We are all aware that the primary purpose of emails is to exchange information. We also know that one reason we use email is because we can search it. “When did I buy this? Who enquired about that? However, other than search for specific words and phrases, we make little use of the massive archive of information it contains.
What emails can tell us
Take something as simple as counting the emails sent and received over a given period. That alone tells you a lot about someone’s pattern of behaviour. You will send a lot of work-related emails during the working week and a lot of personal emails during the evenings and weekends. Or would you? Someone exchanging personal emails during the working week is maybe not devoting as much time as they should to work. Someone exchanging work emails in the evenings and weekends is perhaps working too hard. But perhaps they are contacting someone in a different timezone? You get the picture?
An invasion of privacy?
That all sounds a bit Big Brother at the individual level, but once you blur it across several members of staff, you don’t need to be pointing the finger to see that things are not happening as efficiently as they should.
Our general obsession with privacy has meant that email inboxes have become sacrosanct and that information we should be sharing remains private. But by looking at the historic email patterns of several, perhaps hundreds, of employees we can gain valuable information without compromising privacy.
As we have seen, something as simple as viewing the distribution of emails over time can be very revealing. Yet if we combine this information with other data, we can get valuable insights into business processes. For example, enquiries and sales will also follow patterns. We may expect them to happen during working hours but often they do not. More significantly, if we compare the distribution of emails and, say, sales we may see a pattern such as a peak in emails is followed by a peak in sales – a month later.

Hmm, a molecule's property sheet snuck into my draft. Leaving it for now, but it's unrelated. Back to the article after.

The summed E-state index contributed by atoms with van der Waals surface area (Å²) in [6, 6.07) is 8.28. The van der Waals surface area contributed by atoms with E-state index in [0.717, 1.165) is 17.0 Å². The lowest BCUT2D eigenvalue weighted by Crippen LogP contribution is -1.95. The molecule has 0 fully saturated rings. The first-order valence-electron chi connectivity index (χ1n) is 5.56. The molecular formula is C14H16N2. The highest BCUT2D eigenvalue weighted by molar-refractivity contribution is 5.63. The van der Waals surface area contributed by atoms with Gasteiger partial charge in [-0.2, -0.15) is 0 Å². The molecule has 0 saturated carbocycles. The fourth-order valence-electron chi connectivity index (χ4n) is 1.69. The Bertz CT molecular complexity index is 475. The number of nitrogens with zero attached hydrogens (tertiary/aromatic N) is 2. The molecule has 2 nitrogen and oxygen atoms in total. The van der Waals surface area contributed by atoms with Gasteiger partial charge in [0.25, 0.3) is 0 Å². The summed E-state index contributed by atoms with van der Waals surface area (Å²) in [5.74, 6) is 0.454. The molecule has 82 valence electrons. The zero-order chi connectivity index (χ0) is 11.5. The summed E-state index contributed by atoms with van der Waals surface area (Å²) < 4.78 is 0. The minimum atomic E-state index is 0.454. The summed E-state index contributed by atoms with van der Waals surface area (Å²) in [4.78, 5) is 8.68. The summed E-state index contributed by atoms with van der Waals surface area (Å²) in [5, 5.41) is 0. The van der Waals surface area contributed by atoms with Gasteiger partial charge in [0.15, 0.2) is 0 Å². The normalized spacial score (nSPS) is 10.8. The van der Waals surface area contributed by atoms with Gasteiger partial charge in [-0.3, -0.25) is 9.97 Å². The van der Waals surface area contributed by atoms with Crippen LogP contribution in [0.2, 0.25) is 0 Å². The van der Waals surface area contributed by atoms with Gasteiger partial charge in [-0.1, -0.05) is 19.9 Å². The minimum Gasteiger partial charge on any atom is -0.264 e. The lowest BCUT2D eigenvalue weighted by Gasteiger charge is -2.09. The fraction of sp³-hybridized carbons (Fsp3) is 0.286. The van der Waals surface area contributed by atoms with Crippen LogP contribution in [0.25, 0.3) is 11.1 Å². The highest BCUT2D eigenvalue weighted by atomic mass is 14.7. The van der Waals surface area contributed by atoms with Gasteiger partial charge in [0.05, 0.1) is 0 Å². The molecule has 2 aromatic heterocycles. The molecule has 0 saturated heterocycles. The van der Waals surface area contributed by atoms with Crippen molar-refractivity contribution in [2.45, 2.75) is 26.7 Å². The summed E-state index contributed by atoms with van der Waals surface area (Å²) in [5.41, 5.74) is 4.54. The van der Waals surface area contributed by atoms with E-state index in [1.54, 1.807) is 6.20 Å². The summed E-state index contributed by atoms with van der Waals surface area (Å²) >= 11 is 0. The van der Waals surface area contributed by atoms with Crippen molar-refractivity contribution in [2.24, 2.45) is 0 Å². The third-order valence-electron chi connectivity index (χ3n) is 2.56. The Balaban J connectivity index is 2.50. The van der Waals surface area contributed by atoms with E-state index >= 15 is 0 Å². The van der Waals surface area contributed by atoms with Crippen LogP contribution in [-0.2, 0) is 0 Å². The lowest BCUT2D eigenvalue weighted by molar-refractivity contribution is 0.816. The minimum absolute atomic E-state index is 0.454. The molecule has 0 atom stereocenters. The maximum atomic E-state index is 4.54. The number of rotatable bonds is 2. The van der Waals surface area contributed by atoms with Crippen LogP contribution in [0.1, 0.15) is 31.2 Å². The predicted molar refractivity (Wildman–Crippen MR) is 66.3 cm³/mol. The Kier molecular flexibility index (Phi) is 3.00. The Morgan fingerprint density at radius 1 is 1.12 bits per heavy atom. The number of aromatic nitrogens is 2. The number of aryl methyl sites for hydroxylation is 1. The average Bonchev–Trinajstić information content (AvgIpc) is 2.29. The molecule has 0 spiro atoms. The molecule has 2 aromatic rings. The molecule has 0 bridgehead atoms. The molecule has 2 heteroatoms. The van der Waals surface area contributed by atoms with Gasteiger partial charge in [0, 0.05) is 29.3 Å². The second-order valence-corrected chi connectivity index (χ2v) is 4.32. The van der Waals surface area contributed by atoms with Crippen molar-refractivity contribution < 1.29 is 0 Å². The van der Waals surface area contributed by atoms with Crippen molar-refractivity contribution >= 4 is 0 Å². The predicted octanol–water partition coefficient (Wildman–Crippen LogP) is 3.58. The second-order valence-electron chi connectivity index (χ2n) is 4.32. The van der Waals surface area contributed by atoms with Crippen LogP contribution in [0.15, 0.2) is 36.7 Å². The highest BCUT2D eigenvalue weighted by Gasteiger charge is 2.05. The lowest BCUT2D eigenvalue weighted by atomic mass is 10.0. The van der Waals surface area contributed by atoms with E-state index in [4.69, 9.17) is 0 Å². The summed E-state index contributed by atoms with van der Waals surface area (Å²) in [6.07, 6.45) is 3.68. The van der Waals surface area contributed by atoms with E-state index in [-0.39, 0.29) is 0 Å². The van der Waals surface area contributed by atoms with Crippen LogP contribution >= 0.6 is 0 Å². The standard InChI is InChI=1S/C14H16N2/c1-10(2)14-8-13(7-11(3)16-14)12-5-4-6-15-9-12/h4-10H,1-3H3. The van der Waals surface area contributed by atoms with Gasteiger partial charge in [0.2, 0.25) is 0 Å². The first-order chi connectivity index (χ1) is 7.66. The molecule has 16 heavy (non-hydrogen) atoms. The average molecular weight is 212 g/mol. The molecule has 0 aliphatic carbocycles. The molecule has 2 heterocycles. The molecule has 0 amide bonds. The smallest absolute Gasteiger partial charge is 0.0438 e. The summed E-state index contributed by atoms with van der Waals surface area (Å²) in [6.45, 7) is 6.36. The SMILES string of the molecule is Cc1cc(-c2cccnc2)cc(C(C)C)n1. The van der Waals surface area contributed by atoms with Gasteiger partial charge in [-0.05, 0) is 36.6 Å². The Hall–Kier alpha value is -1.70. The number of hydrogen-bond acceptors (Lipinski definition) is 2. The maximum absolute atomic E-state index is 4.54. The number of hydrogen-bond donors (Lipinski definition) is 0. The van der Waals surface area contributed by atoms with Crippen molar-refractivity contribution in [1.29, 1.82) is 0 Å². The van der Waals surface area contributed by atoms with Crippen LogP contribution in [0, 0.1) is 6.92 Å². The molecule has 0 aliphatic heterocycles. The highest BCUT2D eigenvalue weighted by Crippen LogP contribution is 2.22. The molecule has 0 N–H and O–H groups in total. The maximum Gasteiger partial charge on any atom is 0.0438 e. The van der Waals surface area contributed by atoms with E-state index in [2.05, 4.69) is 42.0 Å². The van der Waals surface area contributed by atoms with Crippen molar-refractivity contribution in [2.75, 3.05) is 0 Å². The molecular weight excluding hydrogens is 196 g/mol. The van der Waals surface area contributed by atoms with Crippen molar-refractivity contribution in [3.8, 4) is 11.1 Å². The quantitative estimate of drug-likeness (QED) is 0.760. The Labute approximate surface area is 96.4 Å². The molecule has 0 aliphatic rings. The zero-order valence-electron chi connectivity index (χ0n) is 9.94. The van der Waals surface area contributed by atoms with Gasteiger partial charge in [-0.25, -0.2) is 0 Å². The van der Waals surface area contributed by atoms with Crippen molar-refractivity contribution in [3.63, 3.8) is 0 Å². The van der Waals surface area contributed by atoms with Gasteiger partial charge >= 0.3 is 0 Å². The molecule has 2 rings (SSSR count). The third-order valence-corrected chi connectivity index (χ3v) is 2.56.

All businesses are looking for a correlation between their sales prospecting activities and actual sales made. If they can discover this, then they can focus on the time it takes to make a sale and, more important, the strategy necessary to close a sale. And all that information is there in every employees email inbox, which is mostly ignored.
The tip of the iceberg?
I say all, but of course, email is only one form of communication. Phone calls are another, and their content, if transcribed, can be just as important and revealing as emails.
So before spending thousands on new marketing strategies, think about the value sitting in your existing email archives. Remember that companies such as Google make their living by selling information extracted from your anonymised Gmails, Google documents and web activity. Better you should keep that value for your own company.